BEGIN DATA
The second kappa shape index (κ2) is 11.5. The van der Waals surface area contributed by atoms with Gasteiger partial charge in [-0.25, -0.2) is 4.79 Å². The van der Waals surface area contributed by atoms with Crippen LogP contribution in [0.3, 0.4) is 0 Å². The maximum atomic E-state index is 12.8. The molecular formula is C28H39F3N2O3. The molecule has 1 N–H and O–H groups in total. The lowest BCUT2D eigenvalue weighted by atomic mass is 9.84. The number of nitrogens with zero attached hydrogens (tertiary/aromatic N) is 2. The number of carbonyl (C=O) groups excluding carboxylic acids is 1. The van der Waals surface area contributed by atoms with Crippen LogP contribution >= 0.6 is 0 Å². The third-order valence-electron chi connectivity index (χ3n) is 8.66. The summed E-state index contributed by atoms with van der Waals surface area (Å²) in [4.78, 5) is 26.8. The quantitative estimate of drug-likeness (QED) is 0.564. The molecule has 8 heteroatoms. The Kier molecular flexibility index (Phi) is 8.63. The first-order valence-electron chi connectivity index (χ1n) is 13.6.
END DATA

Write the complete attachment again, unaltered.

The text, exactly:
The second kappa shape index (κ2) is 11.5. The van der Waals surface area contributed by atoms with Gasteiger partial charge in [-0.25, -0.2) is 4.79 Å². The van der Waals surface area contributed by atoms with Crippen LogP contribution in [0.3, 0.4) is 0 Å². The maximum atomic E-state index is 12.8. The molecular formula is C28H39F3N2O3. The molecule has 1 N–H and O–H groups in total. The lowest BCUT2D eigenvalue weighted by atomic mass is 9.84. The number of nitrogens with zero attached hydrogens (tertiary/aromatic N) is 2. The number of carbonyl (C=O) groups excluding carboxylic acids is 1. The van der Waals surface area contributed by atoms with Crippen LogP contribution >= 0.6 is 0 Å². The third-order valence-electron chi connectivity index (χ3n) is 8.66. The summed E-state index contributed by atoms with van der Waals surface area (Å²) in [4.78, 5) is 26.8. The quantitative estimate of drug-likeness (QED) is 0.564. The molecule has 8 heteroatoms. The Kier molecular flexibility index (Phi) is 8.63. The first-order valence-electron chi connectivity index (χ1n) is 13.6.